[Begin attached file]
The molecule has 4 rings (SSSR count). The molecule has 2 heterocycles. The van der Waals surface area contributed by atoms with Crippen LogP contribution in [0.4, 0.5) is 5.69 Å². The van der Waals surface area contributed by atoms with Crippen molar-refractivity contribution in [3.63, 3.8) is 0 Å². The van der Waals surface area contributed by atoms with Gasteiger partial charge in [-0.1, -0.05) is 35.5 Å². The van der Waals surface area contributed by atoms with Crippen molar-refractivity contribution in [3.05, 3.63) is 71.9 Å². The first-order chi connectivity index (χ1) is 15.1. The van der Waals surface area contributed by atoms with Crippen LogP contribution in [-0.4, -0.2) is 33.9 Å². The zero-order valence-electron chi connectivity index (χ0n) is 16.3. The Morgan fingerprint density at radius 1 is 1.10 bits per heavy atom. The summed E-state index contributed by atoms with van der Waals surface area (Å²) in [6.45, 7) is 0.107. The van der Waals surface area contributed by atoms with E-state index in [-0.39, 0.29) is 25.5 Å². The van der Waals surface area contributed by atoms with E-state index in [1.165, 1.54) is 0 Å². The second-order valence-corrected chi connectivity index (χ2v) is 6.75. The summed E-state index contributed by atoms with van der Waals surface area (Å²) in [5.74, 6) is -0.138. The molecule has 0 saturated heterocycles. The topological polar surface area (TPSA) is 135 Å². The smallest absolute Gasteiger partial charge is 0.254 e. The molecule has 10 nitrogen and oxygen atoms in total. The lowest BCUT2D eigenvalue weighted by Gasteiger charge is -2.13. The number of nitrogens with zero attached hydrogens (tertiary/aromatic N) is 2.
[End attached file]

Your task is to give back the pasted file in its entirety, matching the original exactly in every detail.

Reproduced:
The molecule has 4 rings (SSSR count). The molecule has 2 heterocycles. The van der Waals surface area contributed by atoms with Crippen LogP contribution in [0.4, 0.5) is 5.69 Å². The van der Waals surface area contributed by atoms with Crippen molar-refractivity contribution in [3.63, 3.8) is 0 Å². The van der Waals surface area contributed by atoms with Gasteiger partial charge in [-0.1, -0.05) is 35.5 Å². The van der Waals surface area contributed by atoms with Crippen molar-refractivity contribution in [3.05, 3.63) is 71.9 Å². The first-order chi connectivity index (χ1) is 15.1. The van der Waals surface area contributed by atoms with Crippen LogP contribution in [-0.4, -0.2) is 33.9 Å². The zero-order valence-electron chi connectivity index (χ0n) is 16.3. The Morgan fingerprint density at radius 1 is 1.10 bits per heavy atom. The summed E-state index contributed by atoms with van der Waals surface area (Å²) in [6.45, 7) is 0.107. The van der Waals surface area contributed by atoms with E-state index in [-0.39, 0.29) is 25.5 Å². The van der Waals surface area contributed by atoms with E-state index in [1.165, 1.54) is 0 Å². The second-order valence-corrected chi connectivity index (χ2v) is 6.75. The summed E-state index contributed by atoms with van der Waals surface area (Å²) in [5.74, 6) is -0.138. The molecule has 0 saturated heterocycles. The topological polar surface area (TPSA) is 135 Å². The smallest absolute Gasteiger partial charge is 0.254 e. The molecule has 10 nitrogen and oxygen atoms in total. The lowest BCUT2D eigenvalue weighted by Gasteiger charge is -2.13. The number of nitrogens with zero attached hydrogens (tertiary/aromatic N) is 2.